Sindh: Disproportionately Suffering From Malnutrition
Sindh Province in Pakistan is suffering significantly from malnutrition with one of the highest rates in the country, according to a report. Many children are said to be stunted, and a large portion of people are said to be severely malnourished.
Below is an article published by The Nation:
The National Nutrition Survey (NNS 2011), which was launched on Saturday [18.09.11], showed that Sindh had one of the highest rates of malnutrition in the country.
In Sindh 17.5 per cent of children under five years suffer from acute malnutrition, nearly seven per cent being severely malnourished. These results are way above WHO’s emergency threshold of 15 per cent, which indicates a critical nutrition situation. In addition, half of all children are stunted, a sign of long-term malnutrition.
The NNS 2011 also reports Sindh as the province with the highest proportion of food insecure people. Nearly 72 per cent of the population is food insecure and do not have access to enough food.
The situation can only be expected to get worse with the onset of current floods and the resulting loss of property, food stocks and the damage to standing crops. Last year’s post-flood nutrition survey had reported acute malnutrition rates as high as 23.1 per cent in the affected areas of Sindh.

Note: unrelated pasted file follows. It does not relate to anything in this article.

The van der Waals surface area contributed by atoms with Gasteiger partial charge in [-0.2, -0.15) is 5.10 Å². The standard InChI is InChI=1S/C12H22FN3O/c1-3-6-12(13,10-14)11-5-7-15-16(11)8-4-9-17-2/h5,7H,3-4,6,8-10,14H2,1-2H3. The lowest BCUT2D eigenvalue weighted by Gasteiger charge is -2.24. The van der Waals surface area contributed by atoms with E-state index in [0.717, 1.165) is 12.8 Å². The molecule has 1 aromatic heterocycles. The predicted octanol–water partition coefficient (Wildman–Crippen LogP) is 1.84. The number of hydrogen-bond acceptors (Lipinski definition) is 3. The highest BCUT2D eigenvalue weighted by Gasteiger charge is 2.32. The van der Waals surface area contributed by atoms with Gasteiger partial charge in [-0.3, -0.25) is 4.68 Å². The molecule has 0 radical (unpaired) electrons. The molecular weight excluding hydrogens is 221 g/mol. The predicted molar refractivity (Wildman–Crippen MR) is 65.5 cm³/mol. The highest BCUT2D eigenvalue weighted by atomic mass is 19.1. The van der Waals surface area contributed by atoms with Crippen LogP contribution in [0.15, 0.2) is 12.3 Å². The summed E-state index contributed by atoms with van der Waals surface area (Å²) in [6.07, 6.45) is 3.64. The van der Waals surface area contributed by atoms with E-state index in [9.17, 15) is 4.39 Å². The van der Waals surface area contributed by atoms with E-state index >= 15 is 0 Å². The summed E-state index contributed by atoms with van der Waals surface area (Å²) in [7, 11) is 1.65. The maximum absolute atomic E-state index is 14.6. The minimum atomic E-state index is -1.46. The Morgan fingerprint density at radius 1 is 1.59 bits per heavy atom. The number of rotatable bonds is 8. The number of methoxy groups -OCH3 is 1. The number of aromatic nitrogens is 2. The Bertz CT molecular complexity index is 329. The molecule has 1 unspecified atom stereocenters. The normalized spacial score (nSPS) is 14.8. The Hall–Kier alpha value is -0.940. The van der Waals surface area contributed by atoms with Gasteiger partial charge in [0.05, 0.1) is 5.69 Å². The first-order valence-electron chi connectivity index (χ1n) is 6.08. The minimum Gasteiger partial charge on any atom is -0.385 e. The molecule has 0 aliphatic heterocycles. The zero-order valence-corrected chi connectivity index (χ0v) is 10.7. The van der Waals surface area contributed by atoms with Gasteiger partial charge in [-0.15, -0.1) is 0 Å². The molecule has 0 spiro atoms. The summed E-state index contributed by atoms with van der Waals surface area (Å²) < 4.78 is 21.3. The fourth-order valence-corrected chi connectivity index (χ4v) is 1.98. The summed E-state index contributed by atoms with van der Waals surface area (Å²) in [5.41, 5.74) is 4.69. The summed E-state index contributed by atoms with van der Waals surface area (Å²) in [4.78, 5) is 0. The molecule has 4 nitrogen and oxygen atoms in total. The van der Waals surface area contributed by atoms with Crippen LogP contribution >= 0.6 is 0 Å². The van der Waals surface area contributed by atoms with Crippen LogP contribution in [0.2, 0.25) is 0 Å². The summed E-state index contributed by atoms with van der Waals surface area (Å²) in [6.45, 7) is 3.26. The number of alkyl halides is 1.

The United Nations World Food Programme (WFP) has started distribution of food in the flood-affected areas of lower Sindh and is scaling up its efforts rapidly. “The WFP is taking practical steps to stabilise and improve the nutritional levels of the affected population. We will also scale up our targeted feeding programme, where we identify the acutely malnourished and provide a special supplementary food for children under five,” Dominique Frankefort, WFP Acting Country Director said.
The food ration WFP is distributing in the flooded areas includes fortified wheat flour, pulses, high energy biscuits, wheat-soya blend, iodised salt, cooking oil (fortified with vitamin A&D).
In addition, the ration package includes ready-to-use supplementary food (RUSF) that does not require any preparation and can be eaten by kids straight from the packet.
Recognising its link to shortage of quality food and poor feeding practices, the WFP is working with local companies to produce the RUSF. Previously, these foods had to be imported. “While we address the nutritional needs of people,” elaborated Dominique, “we have built the capacity of the local food processing industry.”